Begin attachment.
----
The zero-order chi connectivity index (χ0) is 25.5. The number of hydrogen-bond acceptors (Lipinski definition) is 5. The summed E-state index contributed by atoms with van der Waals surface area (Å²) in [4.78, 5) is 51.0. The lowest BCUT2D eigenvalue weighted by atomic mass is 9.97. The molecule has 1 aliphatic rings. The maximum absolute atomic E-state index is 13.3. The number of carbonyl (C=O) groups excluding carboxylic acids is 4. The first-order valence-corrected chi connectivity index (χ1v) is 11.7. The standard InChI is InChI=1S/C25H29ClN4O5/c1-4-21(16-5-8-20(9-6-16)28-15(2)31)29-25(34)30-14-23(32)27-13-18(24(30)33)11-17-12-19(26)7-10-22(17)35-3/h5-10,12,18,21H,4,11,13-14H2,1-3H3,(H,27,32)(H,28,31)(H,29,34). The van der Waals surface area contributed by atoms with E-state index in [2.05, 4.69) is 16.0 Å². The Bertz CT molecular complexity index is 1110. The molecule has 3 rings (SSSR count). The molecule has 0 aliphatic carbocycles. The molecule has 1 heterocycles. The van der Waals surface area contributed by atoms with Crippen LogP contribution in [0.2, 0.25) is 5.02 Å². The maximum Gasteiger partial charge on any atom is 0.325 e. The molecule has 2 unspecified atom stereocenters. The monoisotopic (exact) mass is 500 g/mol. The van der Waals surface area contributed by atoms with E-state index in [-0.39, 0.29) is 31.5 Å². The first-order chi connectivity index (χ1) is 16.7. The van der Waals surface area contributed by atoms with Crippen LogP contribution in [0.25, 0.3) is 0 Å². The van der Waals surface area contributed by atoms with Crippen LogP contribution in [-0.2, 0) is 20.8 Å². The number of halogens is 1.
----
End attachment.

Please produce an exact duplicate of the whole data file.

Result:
The zero-order chi connectivity index (χ0) is 25.5. The number of hydrogen-bond acceptors (Lipinski definition) is 5. The summed E-state index contributed by atoms with van der Waals surface area (Å²) in [4.78, 5) is 51.0. The lowest BCUT2D eigenvalue weighted by atomic mass is 9.97. The molecule has 1 aliphatic rings. The maximum absolute atomic E-state index is 13.3. The number of carbonyl (C=O) groups excluding carboxylic acids is 4. The first-order valence-corrected chi connectivity index (χ1v) is 11.7. The standard InChI is InChI=1S/C25H29ClN4O5/c1-4-21(16-5-8-20(9-6-16)28-15(2)31)29-25(34)30-14-23(32)27-13-18(24(30)33)11-17-12-19(26)7-10-22(17)35-3/h5-10,12,18,21H,4,11,13-14H2,1-3H3,(H,27,32)(H,28,31)(H,29,34). The van der Waals surface area contributed by atoms with E-state index in [2.05, 4.69) is 16.0 Å². The Bertz CT molecular complexity index is 1110. The molecule has 3 rings (SSSR count). The molecule has 0 aliphatic carbocycles. The molecule has 1 heterocycles. The van der Waals surface area contributed by atoms with Crippen LogP contribution in [0.2, 0.25) is 5.02 Å². The maximum Gasteiger partial charge on any atom is 0.325 e. The molecule has 2 unspecified atom stereocenters. The monoisotopic (exact) mass is 500 g/mol. The van der Waals surface area contributed by atoms with E-state index in [-0.39, 0.29) is 31.5 Å². The first-order chi connectivity index (χ1) is 16.7. The van der Waals surface area contributed by atoms with Crippen LogP contribution in [0.25, 0.3) is 0 Å². The van der Waals surface area contributed by atoms with Crippen LogP contribution in [-0.2, 0) is 20.8 Å². The number of halogens is 1.